(Blighia sapinda) An African tree, but cultivated in tropical regions and southern Florida for its fruit, known as akee, which is from an Ashanti word. Canning and exporting them is now an industry in Jamaica. The aril is the edible part, but if they are under-ripe, they are poisonous, and risky if over-ripe (Menninger). African women grind the bark and mix it with locally made black soap to wash with during pregnancy. This is supposed to ensure an easy delivery when the time comes (Soforowa).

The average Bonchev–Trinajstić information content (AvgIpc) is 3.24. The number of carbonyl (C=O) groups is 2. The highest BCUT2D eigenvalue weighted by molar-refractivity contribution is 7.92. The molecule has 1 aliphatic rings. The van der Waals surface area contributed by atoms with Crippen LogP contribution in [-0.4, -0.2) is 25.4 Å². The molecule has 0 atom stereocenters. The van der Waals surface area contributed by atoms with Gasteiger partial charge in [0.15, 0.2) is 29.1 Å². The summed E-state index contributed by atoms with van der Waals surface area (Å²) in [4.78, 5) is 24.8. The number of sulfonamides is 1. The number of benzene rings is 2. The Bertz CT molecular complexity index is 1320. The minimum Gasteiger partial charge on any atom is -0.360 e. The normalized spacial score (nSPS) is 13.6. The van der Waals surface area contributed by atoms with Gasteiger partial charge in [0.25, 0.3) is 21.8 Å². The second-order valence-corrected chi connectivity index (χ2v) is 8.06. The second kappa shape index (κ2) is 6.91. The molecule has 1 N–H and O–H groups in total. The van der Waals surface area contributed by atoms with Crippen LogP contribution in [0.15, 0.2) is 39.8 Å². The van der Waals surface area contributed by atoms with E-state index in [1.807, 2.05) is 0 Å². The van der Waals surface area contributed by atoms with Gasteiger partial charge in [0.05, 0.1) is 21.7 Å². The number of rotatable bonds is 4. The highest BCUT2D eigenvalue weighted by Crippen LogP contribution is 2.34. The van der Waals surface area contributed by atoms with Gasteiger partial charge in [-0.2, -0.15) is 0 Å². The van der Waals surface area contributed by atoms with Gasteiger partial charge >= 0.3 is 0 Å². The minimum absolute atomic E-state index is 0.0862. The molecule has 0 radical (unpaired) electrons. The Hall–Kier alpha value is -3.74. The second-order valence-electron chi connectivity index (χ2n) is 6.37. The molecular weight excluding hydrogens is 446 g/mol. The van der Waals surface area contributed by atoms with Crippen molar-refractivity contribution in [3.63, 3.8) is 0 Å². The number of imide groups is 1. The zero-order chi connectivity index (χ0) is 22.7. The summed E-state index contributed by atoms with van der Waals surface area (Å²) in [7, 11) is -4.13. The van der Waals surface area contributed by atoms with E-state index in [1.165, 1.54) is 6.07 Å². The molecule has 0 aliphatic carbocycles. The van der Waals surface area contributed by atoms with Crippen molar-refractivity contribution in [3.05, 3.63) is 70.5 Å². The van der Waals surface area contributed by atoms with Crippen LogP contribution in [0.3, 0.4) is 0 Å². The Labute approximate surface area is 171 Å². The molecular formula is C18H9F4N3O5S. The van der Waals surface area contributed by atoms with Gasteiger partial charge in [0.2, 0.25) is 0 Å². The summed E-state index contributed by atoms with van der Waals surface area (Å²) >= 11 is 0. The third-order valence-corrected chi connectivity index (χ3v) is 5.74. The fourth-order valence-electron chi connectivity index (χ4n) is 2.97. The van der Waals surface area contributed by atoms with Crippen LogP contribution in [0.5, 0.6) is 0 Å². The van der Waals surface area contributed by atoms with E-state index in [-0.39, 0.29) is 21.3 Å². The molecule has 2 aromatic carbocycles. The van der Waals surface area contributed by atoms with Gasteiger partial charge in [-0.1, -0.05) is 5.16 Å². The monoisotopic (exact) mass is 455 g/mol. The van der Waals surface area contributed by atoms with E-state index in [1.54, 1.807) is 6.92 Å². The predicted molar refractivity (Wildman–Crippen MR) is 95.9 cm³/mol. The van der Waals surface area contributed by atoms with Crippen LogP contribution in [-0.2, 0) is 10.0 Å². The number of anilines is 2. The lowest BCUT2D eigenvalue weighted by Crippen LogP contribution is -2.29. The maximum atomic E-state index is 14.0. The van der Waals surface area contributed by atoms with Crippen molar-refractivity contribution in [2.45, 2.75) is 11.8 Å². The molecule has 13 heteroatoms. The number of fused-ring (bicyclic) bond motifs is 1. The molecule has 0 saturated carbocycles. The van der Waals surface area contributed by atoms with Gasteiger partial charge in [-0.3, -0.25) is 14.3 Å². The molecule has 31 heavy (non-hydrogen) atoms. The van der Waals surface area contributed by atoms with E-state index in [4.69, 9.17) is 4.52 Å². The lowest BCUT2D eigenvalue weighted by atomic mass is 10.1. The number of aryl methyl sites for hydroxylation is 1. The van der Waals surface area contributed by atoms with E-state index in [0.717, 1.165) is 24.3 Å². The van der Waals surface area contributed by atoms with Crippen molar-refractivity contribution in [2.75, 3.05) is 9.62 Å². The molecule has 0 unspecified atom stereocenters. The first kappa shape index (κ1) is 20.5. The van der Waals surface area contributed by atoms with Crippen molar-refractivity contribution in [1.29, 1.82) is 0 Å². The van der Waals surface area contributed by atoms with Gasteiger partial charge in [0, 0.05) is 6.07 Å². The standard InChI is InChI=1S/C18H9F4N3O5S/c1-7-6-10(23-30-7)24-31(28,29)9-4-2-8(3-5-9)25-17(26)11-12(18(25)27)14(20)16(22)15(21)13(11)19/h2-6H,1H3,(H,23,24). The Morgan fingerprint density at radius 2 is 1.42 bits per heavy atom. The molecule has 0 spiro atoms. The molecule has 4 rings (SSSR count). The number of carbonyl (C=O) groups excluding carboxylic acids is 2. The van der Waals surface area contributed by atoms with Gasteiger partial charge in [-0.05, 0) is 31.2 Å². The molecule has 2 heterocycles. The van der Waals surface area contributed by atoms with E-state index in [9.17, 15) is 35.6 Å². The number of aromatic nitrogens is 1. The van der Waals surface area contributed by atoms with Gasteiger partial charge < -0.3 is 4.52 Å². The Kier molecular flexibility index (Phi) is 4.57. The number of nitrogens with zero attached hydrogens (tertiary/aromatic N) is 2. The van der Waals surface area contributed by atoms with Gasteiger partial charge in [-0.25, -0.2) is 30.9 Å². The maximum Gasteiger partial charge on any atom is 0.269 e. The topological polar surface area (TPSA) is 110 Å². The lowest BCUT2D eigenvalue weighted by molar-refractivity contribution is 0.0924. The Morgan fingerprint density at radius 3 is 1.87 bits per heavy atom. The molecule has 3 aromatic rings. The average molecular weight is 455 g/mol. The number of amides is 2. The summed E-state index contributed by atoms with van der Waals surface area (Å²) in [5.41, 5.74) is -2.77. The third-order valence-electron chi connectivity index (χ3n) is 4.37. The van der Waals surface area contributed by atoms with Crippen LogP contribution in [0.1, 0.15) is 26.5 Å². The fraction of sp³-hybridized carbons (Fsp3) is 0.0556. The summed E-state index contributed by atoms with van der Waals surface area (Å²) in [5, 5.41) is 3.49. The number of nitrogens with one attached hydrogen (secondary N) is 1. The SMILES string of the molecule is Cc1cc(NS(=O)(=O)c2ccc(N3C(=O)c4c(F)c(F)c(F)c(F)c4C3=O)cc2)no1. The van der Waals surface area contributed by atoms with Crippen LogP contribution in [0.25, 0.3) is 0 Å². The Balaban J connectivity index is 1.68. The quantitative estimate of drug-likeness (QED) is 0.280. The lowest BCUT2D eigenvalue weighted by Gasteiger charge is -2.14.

(Frangula alnus) The berries, bark and leaves are toxic, for they are a violent purgation. As Gerard pointed out, "the inner bark hereof is used by divers countrymen, who drinke the infusion thereof when they would be purged. It is. a medicine fit for clownes rather ... than for dainty people". Hill noted that in Yorkshire "they bruise the bark with vinegar, and use it outwards [externally] for the itch, which it cures very safely". And in the Balkans, a rash would

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